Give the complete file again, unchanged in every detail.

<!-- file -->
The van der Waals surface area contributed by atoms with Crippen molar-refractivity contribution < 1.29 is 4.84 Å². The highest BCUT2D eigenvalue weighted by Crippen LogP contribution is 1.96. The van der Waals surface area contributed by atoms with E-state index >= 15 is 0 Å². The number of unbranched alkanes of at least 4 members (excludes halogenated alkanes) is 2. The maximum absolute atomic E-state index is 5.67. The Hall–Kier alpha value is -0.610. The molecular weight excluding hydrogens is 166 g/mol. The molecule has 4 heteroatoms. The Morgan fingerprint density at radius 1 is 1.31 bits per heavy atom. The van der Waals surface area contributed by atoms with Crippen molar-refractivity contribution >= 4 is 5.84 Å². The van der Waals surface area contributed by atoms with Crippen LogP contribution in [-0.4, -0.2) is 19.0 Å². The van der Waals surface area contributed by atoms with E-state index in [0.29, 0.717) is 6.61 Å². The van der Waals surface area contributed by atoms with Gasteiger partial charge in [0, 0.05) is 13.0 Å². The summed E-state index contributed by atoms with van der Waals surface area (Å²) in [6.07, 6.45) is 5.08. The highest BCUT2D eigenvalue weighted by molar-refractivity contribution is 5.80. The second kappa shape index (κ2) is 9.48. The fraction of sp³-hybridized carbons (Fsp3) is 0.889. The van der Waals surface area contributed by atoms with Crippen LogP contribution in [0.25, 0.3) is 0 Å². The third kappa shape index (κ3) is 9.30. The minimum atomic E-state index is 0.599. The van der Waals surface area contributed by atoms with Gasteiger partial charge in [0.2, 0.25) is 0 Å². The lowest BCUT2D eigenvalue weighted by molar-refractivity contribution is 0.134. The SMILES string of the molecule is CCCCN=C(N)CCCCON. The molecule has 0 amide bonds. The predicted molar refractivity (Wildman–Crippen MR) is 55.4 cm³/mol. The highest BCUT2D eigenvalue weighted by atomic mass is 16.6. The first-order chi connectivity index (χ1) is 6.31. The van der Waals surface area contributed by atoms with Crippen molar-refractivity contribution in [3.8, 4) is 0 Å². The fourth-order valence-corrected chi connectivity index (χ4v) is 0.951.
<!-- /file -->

The van der Waals surface area contributed by atoms with Crippen molar-refractivity contribution < 1.29 is 4.84 Å². The highest BCUT2D eigenvalue weighted by Crippen LogP contribution is 1.96. The van der Waals surface area contributed by atoms with E-state index >= 15 is 0 Å². The number of unbranched alkanes of at least 4 members (excludes halogenated alkanes) is 2. The maximum absolute atomic E-state index is 5.67. The Hall–Kier alpha value is -0.610. The molecular weight excluding hydrogens is 166 g/mol. The molecule has 4 heteroatoms. The Morgan fingerprint density at radius 1 is 1.31 bits per heavy atom. The van der Waals surface area contributed by atoms with Crippen molar-refractivity contribution >= 4 is 5.84 Å². The van der Waals surface area contributed by atoms with Crippen LogP contribution in [-0.4, -0.2) is 19.0 Å². The van der Waals surface area contributed by atoms with E-state index in [0.29, 0.717) is 6.61 Å². The van der Waals surface area contributed by atoms with Gasteiger partial charge in [0, 0.05) is 13.0 Å². The summed E-state index contributed by atoms with van der Waals surface area (Å²) in [6.07, 6.45) is 5.08. The highest BCUT2D eigenvalue weighted by molar-refractivity contribution is 5.80. The second kappa shape index (κ2) is 9.48. The fraction of sp³-hybridized carbons (Fsp3) is 0.889. The van der Waals surface area contributed by atoms with Crippen LogP contribution in [0.25, 0.3) is 0 Å². The third kappa shape index (κ3) is 9.30. The minimum atomic E-state index is 0.599. The van der Waals surface area contributed by atoms with Gasteiger partial charge in [0.2, 0.25) is 0 Å². The lowest BCUT2D eigenvalue weighted by molar-refractivity contribution is 0.134. The SMILES string of the molecule is CCCCN=C(N)CCCCON. The molecule has 0 amide bonds. The predicted molar refractivity (Wildman–Crippen MR) is 55.4 cm³/mol. The highest BCUT2D eigenvalue weighted by atomic mass is 16.6. The first-order chi connectivity index (χ1) is 6.31. The van der Waals surface area contributed by atoms with Crippen molar-refractivity contribution in [3.8, 4) is 0 Å². The fourth-order valence-corrected chi connectivity index (χ4v) is 0.951.